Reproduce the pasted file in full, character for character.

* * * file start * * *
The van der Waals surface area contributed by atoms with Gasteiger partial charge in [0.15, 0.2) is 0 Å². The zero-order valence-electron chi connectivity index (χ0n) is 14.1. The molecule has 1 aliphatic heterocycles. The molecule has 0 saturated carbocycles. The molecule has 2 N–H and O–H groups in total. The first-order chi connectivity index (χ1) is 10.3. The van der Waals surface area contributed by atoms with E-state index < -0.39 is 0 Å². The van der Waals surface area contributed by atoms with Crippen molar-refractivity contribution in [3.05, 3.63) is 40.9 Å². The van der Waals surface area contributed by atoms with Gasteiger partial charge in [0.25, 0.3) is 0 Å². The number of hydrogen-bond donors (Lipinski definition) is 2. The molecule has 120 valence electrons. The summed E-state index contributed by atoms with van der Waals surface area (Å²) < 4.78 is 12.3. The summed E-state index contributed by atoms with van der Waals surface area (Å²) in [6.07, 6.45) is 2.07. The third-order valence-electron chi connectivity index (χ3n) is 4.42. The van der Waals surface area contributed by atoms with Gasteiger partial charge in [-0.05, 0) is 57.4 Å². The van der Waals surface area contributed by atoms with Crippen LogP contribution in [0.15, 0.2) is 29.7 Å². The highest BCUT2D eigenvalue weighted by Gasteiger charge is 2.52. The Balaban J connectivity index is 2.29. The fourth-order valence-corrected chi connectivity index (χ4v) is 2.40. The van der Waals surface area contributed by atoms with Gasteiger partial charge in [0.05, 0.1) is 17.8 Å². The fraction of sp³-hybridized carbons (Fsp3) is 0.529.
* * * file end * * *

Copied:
The van der Waals surface area contributed by atoms with Gasteiger partial charge in [0.15, 0.2) is 0 Å². The zero-order valence-electron chi connectivity index (χ0n) is 14.1. The molecule has 1 aliphatic heterocycles. The molecule has 0 saturated carbocycles. The molecule has 2 N–H and O–H groups in total. The first-order chi connectivity index (χ1) is 10.3. The van der Waals surface area contributed by atoms with E-state index < -0.39 is 0 Å². The van der Waals surface area contributed by atoms with Crippen molar-refractivity contribution in [3.05, 3.63) is 40.9 Å². The van der Waals surface area contributed by atoms with Gasteiger partial charge in [0.25, 0.3) is 0 Å². The number of hydrogen-bond donors (Lipinski definition) is 2. The molecule has 120 valence electrons. The summed E-state index contributed by atoms with van der Waals surface area (Å²) < 4.78 is 12.3. The summed E-state index contributed by atoms with van der Waals surface area (Å²) in [6.07, 6.45) is 2.07. The third-order valence-electron chi connectivity index (χ3n) is 4.42. The van der Waals surface area contributed by atoms with Gasteiger partial charge in [-0.05, 0) is 57.4 Å². The van der Waals surface area contributed by atoms with Crippen LogP contribution in [0.15, 0.2) is 29.7 Å². The highest BCUT2D eigenvalue weighted by Gasteiger charge is 2.52. The Balaban J connectivity index is 2.29. The fourth-order valence-corrected chi connectivity index (χ4v) is 2.40. The van der Waals surface area contributed by atoms with Gasteiger partial charge in [0.05, 0.1) is 17.8 Å². The fraction of sp³-hybridized carbons (Fsp3) is 0.529.